There are a wide range of options available for recording your CPD.
STEP members are required to maintain a record of their CPD. This can be through an employer’s Learning & Development system, another professional body’s form or through using either a STEP CPD Record or the STEP CPD Planner
STEP conducts ongoing reviews of members’ CPD records and may request to see them at any time during the year. If requested to submit a CPD record then a member should return their CPD record, plus the CPD Cover Sheet, within one month of the original request to email@example.com
What do you need to do?
The STEP CPD scheme requires you to take 4 steps:
- Consider your professional role and list your key responsibilities
- Decide where you need to undertake learning to maintain or raise your knowledge or skill level
- Select appropriate learning activities and undertake them
- Evaluate and record how effective the activities were, their impact on you and your stakeholders
STEP 1: Consider your professional role – set your benchmark
List your key responsibilities for your work role and the skills that you need to carry them out. Also include skills not in your current role but which you might wish to develop for your career.
Include the skills that you feel are vital to meeting the reasonable expectations of your clients and/or your organisation. Prioritise the top 5-7 skills and focus on those. If you carry out different CPD activities to those you had planned, in different areas, they can still be included in your record.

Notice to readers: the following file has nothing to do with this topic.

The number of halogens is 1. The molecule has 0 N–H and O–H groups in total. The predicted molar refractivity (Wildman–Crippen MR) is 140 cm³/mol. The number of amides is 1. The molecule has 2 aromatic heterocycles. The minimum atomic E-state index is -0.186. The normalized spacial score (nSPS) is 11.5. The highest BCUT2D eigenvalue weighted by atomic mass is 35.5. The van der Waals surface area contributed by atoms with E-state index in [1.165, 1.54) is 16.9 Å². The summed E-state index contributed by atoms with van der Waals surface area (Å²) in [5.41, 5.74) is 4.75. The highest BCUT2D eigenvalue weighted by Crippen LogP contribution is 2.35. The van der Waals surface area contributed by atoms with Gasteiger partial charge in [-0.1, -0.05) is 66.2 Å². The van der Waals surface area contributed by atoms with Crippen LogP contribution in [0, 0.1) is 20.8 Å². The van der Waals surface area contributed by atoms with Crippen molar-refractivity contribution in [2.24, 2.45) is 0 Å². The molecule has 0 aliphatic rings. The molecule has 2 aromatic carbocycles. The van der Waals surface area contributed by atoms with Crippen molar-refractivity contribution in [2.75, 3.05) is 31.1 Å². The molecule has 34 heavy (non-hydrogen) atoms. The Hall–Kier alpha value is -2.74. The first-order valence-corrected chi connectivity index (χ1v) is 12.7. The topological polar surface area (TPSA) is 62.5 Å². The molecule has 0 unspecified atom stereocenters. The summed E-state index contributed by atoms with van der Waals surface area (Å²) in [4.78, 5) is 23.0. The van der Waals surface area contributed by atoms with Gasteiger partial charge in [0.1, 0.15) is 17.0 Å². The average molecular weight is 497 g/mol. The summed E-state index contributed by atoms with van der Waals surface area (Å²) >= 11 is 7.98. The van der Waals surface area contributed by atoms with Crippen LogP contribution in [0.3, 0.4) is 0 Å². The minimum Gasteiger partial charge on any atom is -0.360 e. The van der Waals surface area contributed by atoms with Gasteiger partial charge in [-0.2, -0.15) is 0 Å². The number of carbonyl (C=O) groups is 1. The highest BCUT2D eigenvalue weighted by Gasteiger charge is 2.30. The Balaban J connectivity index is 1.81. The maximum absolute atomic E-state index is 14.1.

Members are encouraged to include responsibilities they would like to have as part of their career plans, thus linking CPD to both "competence to practice" and career. All members should also include "ethical behaviour" under their responsibilities.
STEP 2: Analyse your needs and set objectives
Reflect on your capability (skill or knowledge) in carrying out those responsibilities. This could be through self-analysis, using the CiZone tool on www.step.org/cpd, or discussion with a colleague. Decide where you feel you need to:
- Improve or update existing knowledge and skills – this could be to address a weakness you feel you have or to upgrade your skill or knowledge
- Develop new knowledge or skills – you may need to develop some new capability to meet a newly acquired responsibility or to develop some expertise in a specialist area.
Having assessed your development needs now set some development objectives. The areas to consider are technical knowledge and ethics, but also business, management/leadership and personal skills.
STEP 3: Select and carry out activity
Decide the best way to meet the objectives (coaching, research, in-house update and discussion, conference update, reading, webinar, course, qualification etc.) and select the activities.
Monitor the status of the chosen activities. Ask yourself – "are they meeting my needs?"
Include at least one activity related to ethics (online course, conference workshop, reading articles).
STEP 4: Evaluate, reflect and record
You should evaluate how effective the activities have been. Would you use that type of activity again or choose something different next time?
You should then reflect on the impact the learning has had, your own progress and any new need arising and then link back to step 2.
You may want to reflect on learning that was unplanned too – for example, managing a crisis provides an intensive learning experience.